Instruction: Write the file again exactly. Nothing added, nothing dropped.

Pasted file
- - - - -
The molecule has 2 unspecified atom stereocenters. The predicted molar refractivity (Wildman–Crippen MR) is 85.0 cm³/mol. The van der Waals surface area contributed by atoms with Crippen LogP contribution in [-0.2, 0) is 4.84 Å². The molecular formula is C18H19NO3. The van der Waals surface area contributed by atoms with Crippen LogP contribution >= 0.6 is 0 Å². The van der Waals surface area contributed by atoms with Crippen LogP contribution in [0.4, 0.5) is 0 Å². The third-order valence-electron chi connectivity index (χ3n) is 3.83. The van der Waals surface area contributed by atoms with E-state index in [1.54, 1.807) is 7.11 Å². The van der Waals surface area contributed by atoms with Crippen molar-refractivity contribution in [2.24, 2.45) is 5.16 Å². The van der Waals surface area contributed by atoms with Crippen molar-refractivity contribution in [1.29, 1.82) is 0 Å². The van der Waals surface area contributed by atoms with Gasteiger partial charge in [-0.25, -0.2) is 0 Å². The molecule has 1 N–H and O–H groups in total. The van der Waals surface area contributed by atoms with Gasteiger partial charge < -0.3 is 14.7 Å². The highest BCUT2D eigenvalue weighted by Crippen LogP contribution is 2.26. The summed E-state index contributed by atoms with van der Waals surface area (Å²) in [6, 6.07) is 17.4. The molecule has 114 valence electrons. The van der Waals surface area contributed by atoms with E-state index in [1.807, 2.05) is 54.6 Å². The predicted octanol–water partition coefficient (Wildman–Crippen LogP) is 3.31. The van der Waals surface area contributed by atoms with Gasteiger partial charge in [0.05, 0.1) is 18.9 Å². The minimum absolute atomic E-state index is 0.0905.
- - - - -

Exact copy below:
The molecule has 2 unspecified atom stereocenters. The predicted molar refractivity (Wildman–Crippen MR) is 85.0 cm³/mol. The van der Waals surface area contributed by atoms with Crippen LogP contribution in [-0.2, 0) is 4.84 Å². The molecular formula is C18H19NO3. The van der Waals surface area contributed by atoms with Crippen LogP contribution >= 0.6 is 0 Å². The van der Waals surface area contributed by atoms with Crippen LogP contribution in [0.4, 0.5) is 0 Å². The third-order valence-electron chi connectivity index (χ3n) is 3.83. The van der Waals surface area contributed by atoms with E-state index in [1.54, 1.807) is 7.11 Å². The van der Waals surface area contributed by atoms with Crippen molar-refractivity contribution in [2.24, 2.45) is 5.16 Å². The van der Waals surface area contributed by atoms with Crippen molar-refractivity contribution in [1.29, 1.82) is 0 Å². The van der Waals surface area contributed by atoms with Gasteiger partial charge in [-0.25, -0.2) is 0 Å². The molecule has 1 N–H and O–H groups in total. The van der Waals surface area contributed by atoms with Gasteiger partial charge < -0.3 is 14.7 Å². The highest BCUT2D eigenvalue weighted by Crippen LogP contribution is 2.26. The summed E-state index contributed by atoms with van der Waals surface area (Å²) in [6, 6.07) is 17.4. The molecule has 114 valence electrons. The van der Waals surface area contributed by atoms with E-state index in [1.807, 2.05) is 54.6 Å². The predicted octanol–water partition coefficient (Wildman–Crippen LogP) is 3.31. The van der Waals surface area contributed by atoms with Gasteiger partial charge in [0.05, 0.1) is 18.9 Å². The minimum absolute atomic E-state index is 0.0905.